Good teachers can make all the difference in the world for a student.

As the first day of school nears later this month, some new teachers are either starting their career or starting with a new district. One veteran teacher spoken to is starting her 16th year of service.

For instance, Nancy Blanchard is not new to the classroom but she will be a brand new fifth-grade science and social studies classroom teacher at Little Cypress Intermediate School. Meanwhile, Jessica Hagler is a graduate and post-graduate from Lamar University and this will be her first year to teach at Mauriceville Elementary School.

Jessica Hagler, left, and Nancy Blanchard are brand new teachers in the Little Cypress-Mauriceville CISD. Blanchard has experience as a teacher’s aide while Hagler comes from a business background. Blanchard will teach science and social studies and Hagler will teach science. Both said they are very excited for the school year to start.

Blanchard has been a teacher’s aide for 11 years for the Little Cypress-Mauriceville CISD. Prior to that she spent three years as an aide in the West Orange-Cove CISD.

Hagler graduated in exercise science with a specialization in pediatric therapy. However, she also had to do geriatric therapy which wasn’t her cup of tea. She then earned an MBA with an emphasis in the medical field, but she discovered that wasn’t where her heart was.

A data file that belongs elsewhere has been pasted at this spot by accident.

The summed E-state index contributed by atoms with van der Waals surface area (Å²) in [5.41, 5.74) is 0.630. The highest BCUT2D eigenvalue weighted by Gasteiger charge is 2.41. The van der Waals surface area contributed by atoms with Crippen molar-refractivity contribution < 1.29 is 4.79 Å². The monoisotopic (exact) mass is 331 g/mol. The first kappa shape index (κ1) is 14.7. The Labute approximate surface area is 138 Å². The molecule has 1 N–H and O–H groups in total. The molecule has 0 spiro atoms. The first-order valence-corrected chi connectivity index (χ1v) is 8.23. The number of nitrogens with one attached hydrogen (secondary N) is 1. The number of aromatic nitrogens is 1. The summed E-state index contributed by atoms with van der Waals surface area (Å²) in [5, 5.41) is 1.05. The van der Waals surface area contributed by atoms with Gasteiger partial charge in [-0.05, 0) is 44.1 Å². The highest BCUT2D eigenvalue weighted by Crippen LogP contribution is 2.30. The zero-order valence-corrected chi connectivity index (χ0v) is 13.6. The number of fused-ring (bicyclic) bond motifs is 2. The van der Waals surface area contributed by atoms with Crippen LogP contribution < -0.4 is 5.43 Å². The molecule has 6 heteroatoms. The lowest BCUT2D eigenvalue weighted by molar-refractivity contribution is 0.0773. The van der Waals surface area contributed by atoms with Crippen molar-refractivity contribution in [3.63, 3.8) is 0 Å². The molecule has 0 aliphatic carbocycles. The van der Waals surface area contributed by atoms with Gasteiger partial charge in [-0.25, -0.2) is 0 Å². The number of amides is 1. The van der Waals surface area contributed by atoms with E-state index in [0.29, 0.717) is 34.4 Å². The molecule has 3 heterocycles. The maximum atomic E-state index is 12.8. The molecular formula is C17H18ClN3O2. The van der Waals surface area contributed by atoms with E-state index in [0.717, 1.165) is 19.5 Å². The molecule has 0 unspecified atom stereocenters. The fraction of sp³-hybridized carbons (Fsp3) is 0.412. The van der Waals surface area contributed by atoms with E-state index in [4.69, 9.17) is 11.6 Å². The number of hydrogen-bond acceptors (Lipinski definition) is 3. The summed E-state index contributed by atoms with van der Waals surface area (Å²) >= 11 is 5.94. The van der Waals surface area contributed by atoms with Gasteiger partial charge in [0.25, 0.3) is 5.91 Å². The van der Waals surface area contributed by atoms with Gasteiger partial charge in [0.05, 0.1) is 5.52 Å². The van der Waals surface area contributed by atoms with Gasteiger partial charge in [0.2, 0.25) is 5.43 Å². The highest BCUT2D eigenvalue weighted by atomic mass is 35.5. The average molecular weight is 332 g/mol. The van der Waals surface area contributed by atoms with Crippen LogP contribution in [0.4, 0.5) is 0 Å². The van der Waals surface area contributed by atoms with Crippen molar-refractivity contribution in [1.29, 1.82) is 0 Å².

Now, she’ll be teach third-grade math and science.

Blanchard worked before as an LVN and then a stay-at-home mom.

“Becoming an aide was the best thing I could do with my hours while my kids were in school. I loved it,” she said.

Blanchard also discovered it was her calling.

She said she will approach teaching students in a cooperative learning style through interaction and hands-on activities.

“I feel that it is important versus just a lecturing style,” Blanchard said. “I want them involved in group projects.

“I had some really amazing teachers (at LCMCISD). But some I didn’t take away anything positive from them. I learned what I don’t want to do. I saw a bunch of different styles from principals and educators of all kinds.”

Hagler said it’s important for a learner in kindergarten to be moving, so she teaches content through three ways, three different methods to accommodate different learners.

“I want them to touch it, manipulate it,” she said.

Blanchard started setting up her classroom on July 1 while Hagler received the call she was hired at MES while at Disney World. Both said they are excited for school to start.

“I waited a long time for this,” Blanchard said after her youngest child graduated college. “My classroom pets and my (classroom) kids are all I have.”

Working in the business world made Hagler come home frustrated and questioning her sanity, she joked.

“The downside is wanting money more than love. Happiness stays with you forever. I heard a commercial on the radio about teaching and I knew then to get my teacher’s certificate,” she said.

Furthermore, Hagler believes her time in the business world has prepared her for the tough times in the teaching profession.

LIkewise, Blanchard has asked that all of the students with disciplinary issues be placed in her classroom.

“I have a background with that,” she said. “Everyone deserves a second chance and some are not given that. We need a fresh start everyday. We all deserve that. We sometimes forget these are 9 and 10 years olds.”

Hagler, moreover, said she wants to make a difference and care for the world.

“To have a purpose to go to work everyday,” she said.